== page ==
Power exercisable by:Statutory Instrument

Parliamentary procedure:    Laid before Parliament after being made

Other relevant provisions:   Clause 3(2)-(4), clause 80(4), Parts VI and VII of Schedule 1

18. Subsection (5) of clause 3 provides a power for the Secretary of State by order to amend Parts VI and VII of Schedule 1 to remove an entry relating to a body or office which has ceased to exist or which ceases to meet the conditions in subsections (2) and (3). An order must be laid before Parliament after being made, by virtue of clause 80(4).

19. This power is necessary to enable the Secretary of State to ensure that the list of public authorities in Part VI (Other public bodies and offices: General) and Part VII (Other public bodies and offices: Northern Ireland) of Schedule 1 continues to be accurate and up-to-date. By virtue of clause 3(4) bodies or offices are no longer public authorities for the purposes of the Bill by virtue of the entry in Schedule 1 if they cease to meet either of the conditions in clause 3(2) and (3). The power at clause 3(5) is consequential on this and allows such a body or office to be removed from Schedule 1. In addition, the power can be exercised in relation to a body which has ceased to exist and which therefore cannot be subject to any further obligations. The purpose of the order making power at clause 3(5) is therefore to allow the Secretary of State to remove an otiose entry from the list of public authorities.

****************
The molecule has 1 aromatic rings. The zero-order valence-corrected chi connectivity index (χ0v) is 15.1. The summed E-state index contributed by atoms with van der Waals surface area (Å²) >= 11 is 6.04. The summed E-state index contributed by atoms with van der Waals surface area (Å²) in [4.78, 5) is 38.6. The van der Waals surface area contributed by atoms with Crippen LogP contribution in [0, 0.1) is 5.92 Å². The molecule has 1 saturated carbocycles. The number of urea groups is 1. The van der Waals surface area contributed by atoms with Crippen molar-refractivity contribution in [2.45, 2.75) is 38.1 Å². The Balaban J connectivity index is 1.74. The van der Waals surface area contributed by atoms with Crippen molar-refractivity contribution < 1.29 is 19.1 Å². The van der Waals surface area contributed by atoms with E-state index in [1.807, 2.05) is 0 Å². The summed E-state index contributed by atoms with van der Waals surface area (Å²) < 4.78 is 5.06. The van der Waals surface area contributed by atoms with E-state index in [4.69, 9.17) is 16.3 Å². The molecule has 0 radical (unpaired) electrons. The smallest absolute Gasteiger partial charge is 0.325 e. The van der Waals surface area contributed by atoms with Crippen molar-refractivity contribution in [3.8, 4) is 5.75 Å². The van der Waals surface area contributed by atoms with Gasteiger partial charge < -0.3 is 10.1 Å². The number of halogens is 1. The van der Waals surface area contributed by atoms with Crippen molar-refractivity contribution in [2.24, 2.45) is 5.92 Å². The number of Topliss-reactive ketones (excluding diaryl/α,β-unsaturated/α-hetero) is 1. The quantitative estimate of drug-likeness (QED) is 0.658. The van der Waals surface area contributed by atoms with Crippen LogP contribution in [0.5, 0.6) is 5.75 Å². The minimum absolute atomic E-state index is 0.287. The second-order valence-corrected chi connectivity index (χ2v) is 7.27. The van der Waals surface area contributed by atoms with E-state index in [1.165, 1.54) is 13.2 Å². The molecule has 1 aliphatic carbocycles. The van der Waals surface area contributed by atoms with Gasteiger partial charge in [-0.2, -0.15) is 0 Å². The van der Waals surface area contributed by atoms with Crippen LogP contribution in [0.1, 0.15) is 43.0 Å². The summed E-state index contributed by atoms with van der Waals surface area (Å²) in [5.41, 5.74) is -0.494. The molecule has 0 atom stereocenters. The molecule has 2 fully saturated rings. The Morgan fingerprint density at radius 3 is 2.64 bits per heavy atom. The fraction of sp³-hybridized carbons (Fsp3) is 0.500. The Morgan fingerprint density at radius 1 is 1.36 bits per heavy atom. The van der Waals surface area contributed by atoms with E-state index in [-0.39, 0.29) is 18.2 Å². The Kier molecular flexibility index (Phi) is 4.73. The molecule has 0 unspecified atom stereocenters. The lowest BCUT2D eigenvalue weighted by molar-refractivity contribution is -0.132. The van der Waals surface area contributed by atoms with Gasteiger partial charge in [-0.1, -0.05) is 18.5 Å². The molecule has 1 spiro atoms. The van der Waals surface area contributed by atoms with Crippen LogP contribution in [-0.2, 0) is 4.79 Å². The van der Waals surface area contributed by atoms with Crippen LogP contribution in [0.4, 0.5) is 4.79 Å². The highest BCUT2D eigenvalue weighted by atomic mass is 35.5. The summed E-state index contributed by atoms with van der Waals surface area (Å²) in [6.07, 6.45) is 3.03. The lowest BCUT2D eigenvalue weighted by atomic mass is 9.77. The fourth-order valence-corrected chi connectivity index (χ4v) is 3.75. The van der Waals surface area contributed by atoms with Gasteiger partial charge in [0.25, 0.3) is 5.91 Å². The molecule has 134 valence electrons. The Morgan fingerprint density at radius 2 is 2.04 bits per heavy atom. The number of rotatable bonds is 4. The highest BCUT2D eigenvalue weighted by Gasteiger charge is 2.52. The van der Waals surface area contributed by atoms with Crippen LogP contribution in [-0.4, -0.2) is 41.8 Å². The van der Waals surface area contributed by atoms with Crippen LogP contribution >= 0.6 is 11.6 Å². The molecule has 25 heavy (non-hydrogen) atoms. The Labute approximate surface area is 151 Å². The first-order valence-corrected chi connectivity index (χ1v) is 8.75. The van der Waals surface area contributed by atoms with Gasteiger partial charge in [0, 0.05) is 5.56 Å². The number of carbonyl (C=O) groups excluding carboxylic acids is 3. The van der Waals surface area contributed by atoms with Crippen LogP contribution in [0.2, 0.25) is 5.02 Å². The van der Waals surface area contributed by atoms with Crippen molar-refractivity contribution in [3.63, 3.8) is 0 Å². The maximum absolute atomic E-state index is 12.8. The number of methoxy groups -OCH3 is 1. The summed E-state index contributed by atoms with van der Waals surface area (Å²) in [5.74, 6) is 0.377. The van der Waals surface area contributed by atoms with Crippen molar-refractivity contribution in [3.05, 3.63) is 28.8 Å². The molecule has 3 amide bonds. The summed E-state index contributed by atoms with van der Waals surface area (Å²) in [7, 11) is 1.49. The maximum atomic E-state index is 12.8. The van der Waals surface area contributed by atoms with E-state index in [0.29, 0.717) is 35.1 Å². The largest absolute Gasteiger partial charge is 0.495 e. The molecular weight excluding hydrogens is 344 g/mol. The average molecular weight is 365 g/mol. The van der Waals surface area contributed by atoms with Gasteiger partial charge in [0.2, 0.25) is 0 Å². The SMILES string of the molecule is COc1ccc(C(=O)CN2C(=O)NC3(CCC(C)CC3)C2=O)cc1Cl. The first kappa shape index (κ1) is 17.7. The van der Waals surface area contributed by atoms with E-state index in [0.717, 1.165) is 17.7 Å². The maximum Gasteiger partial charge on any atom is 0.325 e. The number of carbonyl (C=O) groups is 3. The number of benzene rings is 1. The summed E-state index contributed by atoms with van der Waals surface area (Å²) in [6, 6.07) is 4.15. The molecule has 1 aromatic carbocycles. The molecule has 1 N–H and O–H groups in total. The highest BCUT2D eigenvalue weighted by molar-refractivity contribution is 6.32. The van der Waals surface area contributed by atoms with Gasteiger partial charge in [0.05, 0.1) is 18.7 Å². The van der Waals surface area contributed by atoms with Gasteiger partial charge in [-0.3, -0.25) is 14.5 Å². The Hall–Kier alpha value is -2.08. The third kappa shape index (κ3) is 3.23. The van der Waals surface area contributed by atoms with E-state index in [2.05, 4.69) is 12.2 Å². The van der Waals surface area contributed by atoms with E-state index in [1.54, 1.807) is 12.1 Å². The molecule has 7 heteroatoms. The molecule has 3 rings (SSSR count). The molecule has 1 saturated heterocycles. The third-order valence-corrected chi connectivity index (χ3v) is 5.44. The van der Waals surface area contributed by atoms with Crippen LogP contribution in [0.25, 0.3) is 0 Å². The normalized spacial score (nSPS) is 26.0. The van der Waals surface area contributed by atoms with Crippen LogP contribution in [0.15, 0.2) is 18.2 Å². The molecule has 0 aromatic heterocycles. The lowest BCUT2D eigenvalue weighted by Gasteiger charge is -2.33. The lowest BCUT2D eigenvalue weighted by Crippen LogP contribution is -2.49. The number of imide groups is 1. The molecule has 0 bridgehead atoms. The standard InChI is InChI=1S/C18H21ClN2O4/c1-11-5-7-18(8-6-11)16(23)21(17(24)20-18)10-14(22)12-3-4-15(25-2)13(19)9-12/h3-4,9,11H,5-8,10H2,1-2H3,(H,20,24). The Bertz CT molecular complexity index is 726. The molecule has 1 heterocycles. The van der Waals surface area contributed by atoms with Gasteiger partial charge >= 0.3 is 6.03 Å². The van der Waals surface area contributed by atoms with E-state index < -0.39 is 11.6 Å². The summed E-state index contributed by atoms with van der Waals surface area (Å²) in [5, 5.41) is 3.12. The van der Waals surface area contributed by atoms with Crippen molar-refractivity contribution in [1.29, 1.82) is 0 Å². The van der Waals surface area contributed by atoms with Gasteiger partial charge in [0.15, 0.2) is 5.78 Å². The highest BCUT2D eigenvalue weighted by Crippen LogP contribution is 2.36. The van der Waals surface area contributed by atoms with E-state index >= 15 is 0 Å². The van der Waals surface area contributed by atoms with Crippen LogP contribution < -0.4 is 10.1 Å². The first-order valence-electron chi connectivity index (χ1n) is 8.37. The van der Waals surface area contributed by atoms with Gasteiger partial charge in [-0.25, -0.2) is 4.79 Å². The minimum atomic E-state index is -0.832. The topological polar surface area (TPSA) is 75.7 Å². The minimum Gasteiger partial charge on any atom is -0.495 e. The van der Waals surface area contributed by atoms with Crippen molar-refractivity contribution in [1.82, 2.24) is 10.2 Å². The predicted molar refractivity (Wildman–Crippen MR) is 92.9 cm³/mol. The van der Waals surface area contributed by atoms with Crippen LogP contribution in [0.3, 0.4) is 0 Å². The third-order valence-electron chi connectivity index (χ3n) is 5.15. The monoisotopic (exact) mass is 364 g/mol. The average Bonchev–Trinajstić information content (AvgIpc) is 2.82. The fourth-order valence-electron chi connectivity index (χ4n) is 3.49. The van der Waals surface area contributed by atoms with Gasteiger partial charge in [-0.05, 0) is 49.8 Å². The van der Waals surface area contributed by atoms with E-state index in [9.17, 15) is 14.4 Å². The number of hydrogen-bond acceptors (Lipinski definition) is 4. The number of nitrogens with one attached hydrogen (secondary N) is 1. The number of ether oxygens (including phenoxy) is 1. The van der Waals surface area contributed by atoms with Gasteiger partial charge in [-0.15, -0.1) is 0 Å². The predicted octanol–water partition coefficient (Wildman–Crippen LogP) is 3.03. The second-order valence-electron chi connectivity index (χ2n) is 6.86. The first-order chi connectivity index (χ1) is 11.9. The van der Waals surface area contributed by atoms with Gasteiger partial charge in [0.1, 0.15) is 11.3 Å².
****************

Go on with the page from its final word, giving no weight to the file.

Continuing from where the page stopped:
20. Given that an order under this subsection has no substantive effect, it seems appropriate for such an order to be laid before Parliament after being made.

CLAUSE 4: POWER TO DESIGNATE PUBLIC AUTHORITIES